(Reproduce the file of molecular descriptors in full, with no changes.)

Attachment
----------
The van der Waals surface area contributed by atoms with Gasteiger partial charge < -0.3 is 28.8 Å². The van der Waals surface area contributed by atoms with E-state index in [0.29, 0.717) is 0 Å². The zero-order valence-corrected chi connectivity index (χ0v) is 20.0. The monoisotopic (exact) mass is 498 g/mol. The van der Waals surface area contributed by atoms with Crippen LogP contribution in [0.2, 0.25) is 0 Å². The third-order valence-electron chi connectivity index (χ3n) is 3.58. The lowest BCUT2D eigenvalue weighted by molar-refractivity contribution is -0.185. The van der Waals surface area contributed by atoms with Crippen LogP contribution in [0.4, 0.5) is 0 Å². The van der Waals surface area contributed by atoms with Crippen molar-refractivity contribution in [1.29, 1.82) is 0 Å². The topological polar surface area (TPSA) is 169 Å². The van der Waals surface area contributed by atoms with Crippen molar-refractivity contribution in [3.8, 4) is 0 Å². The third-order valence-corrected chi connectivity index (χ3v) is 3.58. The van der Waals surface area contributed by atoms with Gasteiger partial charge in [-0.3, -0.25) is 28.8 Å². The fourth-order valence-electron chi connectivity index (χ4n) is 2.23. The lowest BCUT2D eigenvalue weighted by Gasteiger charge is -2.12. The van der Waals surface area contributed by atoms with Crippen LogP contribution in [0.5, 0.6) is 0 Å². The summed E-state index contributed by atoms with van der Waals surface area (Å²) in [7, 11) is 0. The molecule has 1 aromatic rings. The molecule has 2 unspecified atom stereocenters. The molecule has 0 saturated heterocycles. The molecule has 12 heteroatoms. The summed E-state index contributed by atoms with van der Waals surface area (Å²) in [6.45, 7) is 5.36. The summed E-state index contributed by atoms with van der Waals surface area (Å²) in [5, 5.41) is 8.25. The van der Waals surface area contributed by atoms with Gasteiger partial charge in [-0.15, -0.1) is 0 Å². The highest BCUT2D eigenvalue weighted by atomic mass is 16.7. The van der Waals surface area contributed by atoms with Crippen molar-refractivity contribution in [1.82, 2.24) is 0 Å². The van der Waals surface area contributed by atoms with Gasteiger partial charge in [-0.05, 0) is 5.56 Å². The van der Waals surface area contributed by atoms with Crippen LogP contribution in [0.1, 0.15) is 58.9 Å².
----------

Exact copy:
The van der Waals surface area contributed by atoms with Gasteiger partial charge < -0.3 is 28.8 Å². The van der Waals surface area contributed by atoms with E-state index in [0.29, 0.717) is 0 Å². The zero-order valence-corrected chi connectivity index (χ0v) is 20.0. The monoisotopic (exact) mass is 498 g/mol. The van der Waals surface area contributed by atoms with Crippen LogP contribution in [0.2, 0.25) is 0 Å². The third-order valence-electron chi connectivity index (χ3n) is 3.58. The lowest BCUT2D eigenvalue weighted by molar-refractivity contribution is -0.185. The van der Waals surface area contributed by atoms with Crippen LogP contribution in [0.4, 0.5) is 0 Å². The van der Waals surface area contributed by atoms with Crippen molar-refractivity contribution in [1.29, 1.82) is 0 Å². The topological polar surface area (TPSA) is 169 Å². The van der Waals surface area contributed by atoms with Crippen molar-refractivity contribution in [3.8, 4) is 0 Å². The third-order valence-corrected chi connectivity index (χ3v) is 3.58. The van der Waals surface area contributed by atoms with Gasteiger partial charge in [-0.3, -0.25) is 28.8 Å². The fourth-order valence-electron chi connectivity index (χ4n) is 2.23. The lowest BCUT2D eigenvalue weighted by Gasteiger charge is -2.12. The van der Waals surface area contributed by atoms with Crippen LogP contribution in [0.5, 0.6) is 0 Å². The summed E-state index contributed by atoms with van der Waals surface area (Å²) in [7, 11) is 0. The molecule has 1 aromatic rings. The molecule has 2 unspecified atom stereocenters. The molecule has 0 saturated heterocycles. The molecule has 12 heteroatoms. The summed E-state index contributed by atoms with van der Waals surface area (Å²) in [6.45, 7) is 5.36. The summed E-state index contributed by atoms with van der Waals surface area (Å²) in [5, 5.41) is 8.25. The van der Waals surface area contributed by atoms with Gasteiger partial charge in [-0.15, -0.1) is 0 Å². The highest BCUT2D eigenvalue weighted by atomic mass is 16.7. The van der Waals surface area contributed by atoms with Crippen molar-refractivity contribution in [1.82, 2.24) is 0 Å². The van der Waals surface area contributed by atoms with Gasteiger partial charge in [-0.05, 0) is 5.56 Å². The van der Waals surface area contributed by atoms with Crippen LogP contribution in [0.1, 0.15) is 58.9 Å².